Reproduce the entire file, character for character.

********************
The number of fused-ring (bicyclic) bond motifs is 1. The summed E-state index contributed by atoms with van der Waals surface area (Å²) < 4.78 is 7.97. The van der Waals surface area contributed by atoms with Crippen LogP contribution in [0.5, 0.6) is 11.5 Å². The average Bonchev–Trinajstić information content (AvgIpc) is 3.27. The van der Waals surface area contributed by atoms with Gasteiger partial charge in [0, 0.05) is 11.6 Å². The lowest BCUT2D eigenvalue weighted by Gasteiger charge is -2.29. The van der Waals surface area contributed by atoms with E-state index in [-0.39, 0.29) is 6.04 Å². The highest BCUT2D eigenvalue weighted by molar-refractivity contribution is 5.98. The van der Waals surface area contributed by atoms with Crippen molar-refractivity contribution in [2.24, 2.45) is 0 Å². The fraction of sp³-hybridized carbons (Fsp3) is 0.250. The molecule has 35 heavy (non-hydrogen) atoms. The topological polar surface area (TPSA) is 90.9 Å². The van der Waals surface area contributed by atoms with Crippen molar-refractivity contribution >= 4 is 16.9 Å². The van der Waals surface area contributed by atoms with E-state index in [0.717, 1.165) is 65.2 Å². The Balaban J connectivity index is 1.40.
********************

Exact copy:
The number of fused-ring (bicyclic) bond motifs is 1. The summed E-state index contributed by atoms with van der Waals surface area (Å²) < 4.78 is 7.97. The van der Waals surface area contributed by atoms with Crippen LogP contribution in [0.5, 0.6) is 11.5 Å². The average Bonchev–Trinajstić information content (AvgIpc) is 3.27. The van der Waals surface area contributed by atoms with Gasteiger partial charge in [0, 0.05) is 11.6 Å². The lowest BCUT2D eigenvalue weighted by Gasteiger charge is -2.29. The van der Waals surface area contributed by atoms with E-state index in [-0.39, 0.29) is 6.04 Å². The highest BCUT2D eigenvalue weighted by molar-refractivity contribution is 5.98. The van der Waals surface area contributed by atoms with Crippen molar-refractivity contribution in [2.24, 2.45) is 0 Å². The fraction of sp³-hybridized carbons (Fsp3) is 0.250. The molecule has 35 heavy (non-hydrogen) atoms. The topological polar surface area (TPSA) is 90.9 Å². The van der Waals surface area contributed by atoms with Crippen molar-refractivity contribution >= 4 is 16.9 Å². The van der Waals surface area contributed by atoms with E-state index in [0.717, 1.165) is 65.2 Å². The Balaban J connectivity index is 1.40.